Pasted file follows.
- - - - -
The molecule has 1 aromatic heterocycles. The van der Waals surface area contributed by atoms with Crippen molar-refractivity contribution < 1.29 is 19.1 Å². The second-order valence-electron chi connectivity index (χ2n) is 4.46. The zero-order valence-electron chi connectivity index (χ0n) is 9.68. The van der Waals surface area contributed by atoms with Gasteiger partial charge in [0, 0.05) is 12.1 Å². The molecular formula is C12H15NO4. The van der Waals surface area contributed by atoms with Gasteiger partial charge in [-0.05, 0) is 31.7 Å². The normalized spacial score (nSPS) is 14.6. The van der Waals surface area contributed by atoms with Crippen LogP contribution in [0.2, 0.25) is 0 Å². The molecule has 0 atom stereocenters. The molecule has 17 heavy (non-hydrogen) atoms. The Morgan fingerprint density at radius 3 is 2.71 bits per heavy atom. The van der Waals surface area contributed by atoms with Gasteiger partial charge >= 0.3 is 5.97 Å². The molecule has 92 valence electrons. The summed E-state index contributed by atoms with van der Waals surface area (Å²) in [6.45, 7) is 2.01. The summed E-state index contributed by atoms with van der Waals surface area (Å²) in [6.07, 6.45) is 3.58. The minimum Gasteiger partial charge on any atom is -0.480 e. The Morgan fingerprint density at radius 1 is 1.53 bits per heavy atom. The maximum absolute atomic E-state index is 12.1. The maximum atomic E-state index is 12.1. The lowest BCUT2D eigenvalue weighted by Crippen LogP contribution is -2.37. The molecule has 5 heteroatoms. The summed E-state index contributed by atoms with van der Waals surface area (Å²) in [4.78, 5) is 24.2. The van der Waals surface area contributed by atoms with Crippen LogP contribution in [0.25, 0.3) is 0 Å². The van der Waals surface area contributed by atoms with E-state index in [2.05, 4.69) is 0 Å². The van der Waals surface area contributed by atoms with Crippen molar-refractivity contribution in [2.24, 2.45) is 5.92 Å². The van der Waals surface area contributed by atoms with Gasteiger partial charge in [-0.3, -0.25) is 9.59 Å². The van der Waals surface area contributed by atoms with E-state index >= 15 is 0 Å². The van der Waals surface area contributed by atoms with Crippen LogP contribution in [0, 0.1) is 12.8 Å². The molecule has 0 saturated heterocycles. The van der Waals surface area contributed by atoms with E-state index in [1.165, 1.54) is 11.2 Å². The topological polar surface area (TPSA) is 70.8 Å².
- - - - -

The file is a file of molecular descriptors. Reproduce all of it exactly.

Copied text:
The molecule has 1 aromatic heterocycles. The van der Waals surface area contributed by atoms with Crippen molar-refractivity contribution < 1.29 is 19.1 Å². The second-order valence-electron chi connectivity index (χ2n) is 4.46. The zero-order valence-electron chi connectivity index (χ0n) is 9.68. The van der Waals surface area contributed by atoms with Gasteiger partial charge in [0, 0.05) is 12.1 Å². The molecular formula is C12H15NO4. The van der Waals surface area contributed by atoms with Gasteiger partial charge in [-0.05, 0) is 31.7 Å². The normalized spacial score (nSPS) is 14.6. The van der Waals surface area contributed by atoms with Crippen LogP contribution in [0.2, 0.25) is 0 Å². The molecule has 0 atom stereocenters. The molecule has 17 heavy (non-hydrogen) atoms. The Morgan fingerprint density at radius 3 is 2.71 bits per heavy atom. The van der Waals surface area contributed by atoms with Gasteiger partial charge >= 0.3 is 5.97 Å². The molecule has 92 valence electrons. The summed E-state index contributed by atoms with van der Waals surface area (Å²) in [6.45, 7) is 2.01. The summed E-state index contributed by atoms with van der Waals surface area (Å²) in [6.07, 6.45) is 3.58. The minimum Gasteiger partial charge on any atom is -0.480 e. The Morgan fingerprint density at radius 1 is 1.53 bits per heavy atom. The maximum absolute atomic E-state index is 12.1. The maximum atomic E-state index is 12.1. The lowest BCUT2D eigenvalue weighted by Crippen LogP contribution is -2.37. The molecule has 5 heteroatoms. The summed E-state index contributed by atoms with van der Waals surface area (Å²) in [4.78, 5) is 24.2. The van der Waals surface area contributed by atoms with Crippen LogP contribution in [0.25, 0.3) is 0 Å². The van der Waals surface area contributed by atoms with E-state index in [2.05, 4.69) is 0 Å². The van der Waals surface area contributed by atoms with Crippen molar-refractivity contribution in [2.24, 2.45) is 5.92 Å². The van der Waals surface area contributed by atoms with Gasteiger partial charge in [-0.3, -0.25) is 9.59 Å². The van der Waals surface area contributed by atoms with E-state index >= 15 is 0 Å². The van der Waals surface area contributed by atoms with Crippen LogP contribution in [0, 0.1) is 12.8 Å². The molecule has 0 saturated heterocycles. The van der Waals surface area contributed by atoms with E-state index in [1.165, 1.54) is 11.2 Å². The topological polar surface area (TPSA) is 70.8 Å².